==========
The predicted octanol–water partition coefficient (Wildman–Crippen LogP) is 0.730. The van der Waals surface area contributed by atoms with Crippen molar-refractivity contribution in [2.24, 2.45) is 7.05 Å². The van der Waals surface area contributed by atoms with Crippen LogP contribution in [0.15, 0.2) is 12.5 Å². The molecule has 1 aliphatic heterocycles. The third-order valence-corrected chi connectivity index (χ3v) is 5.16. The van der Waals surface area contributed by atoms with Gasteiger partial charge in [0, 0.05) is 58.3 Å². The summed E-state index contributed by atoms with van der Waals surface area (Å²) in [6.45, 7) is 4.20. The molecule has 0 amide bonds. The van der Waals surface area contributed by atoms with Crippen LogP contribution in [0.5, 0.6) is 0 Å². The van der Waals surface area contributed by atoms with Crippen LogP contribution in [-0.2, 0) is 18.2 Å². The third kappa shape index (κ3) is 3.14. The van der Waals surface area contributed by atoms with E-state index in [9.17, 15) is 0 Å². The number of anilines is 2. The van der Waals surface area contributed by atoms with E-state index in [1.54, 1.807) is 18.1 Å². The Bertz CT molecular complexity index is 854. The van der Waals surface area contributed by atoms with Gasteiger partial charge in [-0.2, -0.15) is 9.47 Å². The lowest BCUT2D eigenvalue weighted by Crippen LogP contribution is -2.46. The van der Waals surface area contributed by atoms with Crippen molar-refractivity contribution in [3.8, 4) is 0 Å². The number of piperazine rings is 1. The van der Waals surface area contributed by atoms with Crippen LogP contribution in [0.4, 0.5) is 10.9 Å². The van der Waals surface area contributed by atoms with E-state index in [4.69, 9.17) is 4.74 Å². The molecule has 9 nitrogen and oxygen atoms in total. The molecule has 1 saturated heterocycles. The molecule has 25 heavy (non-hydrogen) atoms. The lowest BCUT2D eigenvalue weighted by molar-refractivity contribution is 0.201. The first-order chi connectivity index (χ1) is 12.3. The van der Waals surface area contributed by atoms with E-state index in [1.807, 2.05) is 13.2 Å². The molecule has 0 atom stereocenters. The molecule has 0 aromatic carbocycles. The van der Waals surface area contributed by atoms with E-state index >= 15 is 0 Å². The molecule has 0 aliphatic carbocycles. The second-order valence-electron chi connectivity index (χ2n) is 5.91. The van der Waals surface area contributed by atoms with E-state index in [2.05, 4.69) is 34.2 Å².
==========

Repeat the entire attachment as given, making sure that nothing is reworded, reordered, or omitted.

The predicted octanol–water partition coefficient (Wildman–Crippen LogP) is 0.730. The van der Waals surface area contributed by atoms with Crippen molar-refractivity contribution in [2.24, 2.45) is 7.05 Å². The van der Waals surface area contributed by atoms with Crippen LogP contribution in [0.15, 0.2) is 12.5 Å². The molecule has 1 aliphatic heterocycles. The third-order valence-corrected chi connectivity index (χ3v) is 5.16. The van der Waals surface area contributed by atoms with Gasteiger partial charge in [0, 0.05) is 58.3 Å². The summed E-state index contributed by atoms with van der Waals surface area (Å²) in [6.45, 7) is 4.20. The molecule has 0 amide bonds. The van der Waals surface area contributed by atoms with Crippen LogP contribution in [0.5, 0.6) is 0 Å². The van der Waals surface area contributed by atoms with Crippen LogP contribution in [-0.2, 0) is 18.2 Å². The third kappa shape index (κ3) is 3.14. The van der Waals surface area contributed by atoms with E-state index in [9.17, 15) is 0 Å². The number of anilines is 2. The van der Waals surface area contributed by atoms with E-state index in [1.54, 1.807) is 18.1 Å². The Bertz CT molecular complexity index is 854. The van der Waals surface area contributed by atoms with Gasteiger partial charge in [-0.2, -0.15) is 9.47 Å². The lowest BCUT2D eigenvalue weighted by Crippen LogP contribution is -2.46. The van der Waals surface area contributed by atoms with Crippen molar-refractivity contribution in [3.8, 4) is 0 Å². The number of piperazine rings is 1. The van der Waals surface area contributed by atoms with Crippen LogP contribution in [0.4, 0.5) is 10.9 Å². The van der Waals surface area contributed by atoms with E-state index in [4.69, 9.17) is 4.74 Å². The molecule has 9 nitrogen and oxygen atoms in total. The molecule has 1 saturated heterocycles. The molecule has 25 heavy (non-hydrogen) atoms. The lowest BCUT2D eigenvalue weighted by molar-refractivity contribution is 0.201. The first-order chi connectivity index (χ1) is 12.3. The van der Waals surface area contributed by atoms with E-state index in [1.807, 2.05) is 13.2 Å². The molecule has 0 atom stereocenters. The molecule has 0 aromatic carbocycles. The van der Waals surface area contributed by atoms with E-state index >= 15 is 0 Å². The molecule has 0 aliphatic carbocycles. The second-order valence-electron chi connectivity index (χ2n) is 5.91. The van der Waals surface area contributed by atoms with E-state index in [2.05, 4.69) is 34.2 Å².